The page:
When it comes to scaling the Rendition Server, understanding the underlying architecture is crucial. The conversion process primarily occurs on worker nodes, making them the focal point of our discussion.
Worker Nodes: Maximizing Parallel Conversions
By default, the Rendition Server initiates conversions in parallel, leveraging the available CPU cores. However, it's important to note that a single conversion request does not exclusively occupy a CPU core. Depending on the document type and quantity, certain stations may further parallelize specific conversions such as OCR, compression, or BornDigitalStation tasks.
It's worth mentioning that the parallelization of CPU cores is not a fixed value. System administrators can adjust the number of simultaneous conversions by modifying the <maxConcurrentWorkItemsCount> parameter in the <WorkerNodeConfig.user.xml> configuration file on the worker node. This provides the flexibility to limit resource-intensive conversions or increase the volume of conversions that have lower resource requirements. Before implementing any changes, closely monitor the resource behavior to ensure optimal performance. If sufficient resources are available with the maximum number of parallel conversions, it may be feasible to increase the number of parallel requests.
Expanding CPU Core Count: A Viable Option
In scenarios where modifying the <maxConcurrentWorkItemsCount> parameter doesn't yield satisfactory results, adding additional CPU cores can enhance parallel conversions. This process is usually straightforward in virtual environments.
Keep in mind that increasing the number of CPU cores also necessitates expanding the system's memory capacity. As a general recommendation, allocate approximately 4GB of RAM per CPU core. However, this guideline may vary based on the characteristics of the input documents. It is not uncommon for installations to feature 4 to 8 cores per worker node, although there are instances where organizations deploy worker nodes with as many as 56 cores and corresponding memory. The Rendition Server's licensing model is based on the number of worker nodes and pages, with the number of cores per worker node being inconsequential for licensing purposes.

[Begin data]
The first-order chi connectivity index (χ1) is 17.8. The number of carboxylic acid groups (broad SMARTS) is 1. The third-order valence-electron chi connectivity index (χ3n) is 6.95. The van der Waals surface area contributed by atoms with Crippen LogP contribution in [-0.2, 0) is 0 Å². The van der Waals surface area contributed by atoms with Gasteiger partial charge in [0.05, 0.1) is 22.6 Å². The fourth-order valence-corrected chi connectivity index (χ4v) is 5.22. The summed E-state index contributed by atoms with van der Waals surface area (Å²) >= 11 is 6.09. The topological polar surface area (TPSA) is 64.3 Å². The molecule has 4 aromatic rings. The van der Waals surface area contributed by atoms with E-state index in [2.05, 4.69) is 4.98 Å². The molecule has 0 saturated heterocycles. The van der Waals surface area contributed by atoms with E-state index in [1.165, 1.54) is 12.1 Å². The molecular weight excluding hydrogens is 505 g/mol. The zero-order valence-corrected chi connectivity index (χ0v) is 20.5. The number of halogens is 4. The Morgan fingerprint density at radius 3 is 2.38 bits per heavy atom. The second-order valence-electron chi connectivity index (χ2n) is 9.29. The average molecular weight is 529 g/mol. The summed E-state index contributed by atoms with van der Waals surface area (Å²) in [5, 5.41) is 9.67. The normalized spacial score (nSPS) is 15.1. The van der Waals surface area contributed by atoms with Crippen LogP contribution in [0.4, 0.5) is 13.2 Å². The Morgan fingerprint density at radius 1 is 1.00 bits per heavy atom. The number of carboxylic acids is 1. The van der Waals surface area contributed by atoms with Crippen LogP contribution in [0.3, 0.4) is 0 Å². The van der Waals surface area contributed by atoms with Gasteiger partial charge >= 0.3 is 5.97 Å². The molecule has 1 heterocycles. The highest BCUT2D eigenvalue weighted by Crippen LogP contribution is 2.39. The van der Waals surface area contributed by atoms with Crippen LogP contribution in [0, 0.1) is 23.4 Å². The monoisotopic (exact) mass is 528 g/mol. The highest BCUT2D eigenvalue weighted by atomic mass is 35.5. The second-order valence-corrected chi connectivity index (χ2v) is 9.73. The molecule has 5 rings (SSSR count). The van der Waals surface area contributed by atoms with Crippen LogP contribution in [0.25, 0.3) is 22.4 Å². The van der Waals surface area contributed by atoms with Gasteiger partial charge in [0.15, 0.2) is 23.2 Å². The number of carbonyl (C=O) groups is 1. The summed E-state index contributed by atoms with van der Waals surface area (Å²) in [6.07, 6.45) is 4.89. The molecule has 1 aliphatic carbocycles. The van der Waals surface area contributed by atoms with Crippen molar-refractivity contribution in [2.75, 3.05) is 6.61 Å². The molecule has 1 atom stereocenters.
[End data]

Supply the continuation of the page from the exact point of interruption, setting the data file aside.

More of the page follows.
Adding More Worker Nodes for Scalability and Redundancy
If further increasing the number of CPU cores proves impractical or you require additional redundancy and fault tolerance for conversion capacities, incorporating more worker nodes is a recommended strategy. This involves connecting additional worker nodes to a managing node, provided you have the appropriate licensing.
By leveraging multiple worker nodes, the managing node can efficiently distribute the conversion workload, aiming for an equitable allocation across the network. It is common to observe installations with 1 to 6 worker nodes connected to a managing node. As the managing node primarily serves as the communication bridge between clients and worker nodes, it experiences minimal performance impact.
Managing Node: Achieving High Availability
In larger installations where more than 4-6 worker nodes are necessary, or when fault tolerance of the managing node is crucial, deploying additional managing nodes becomes advantageous. With the proper licensing, these nodes can connect to the existing database, providing enhanced scalability and resilience.
To optimize load distribution and availability, a load balancer is typically implemented in front of the managing nodes, intelligently routing client requests across multiple managing nodes. Worker nodes are designed to connect to a single managing node, but in the event of a managing node failure, they can seamlessly switch to an alternative managing node through a fallback configuration. Once the primary managing node is operational again, the worker nodes complete any ongoing conversions before reconnecting to the primary managing node.
By diligently following these best practices, organizations can effectively scale the Rendition Server to meet their document conversion demands, ensuring optimal performance, resource utilization, and high availability.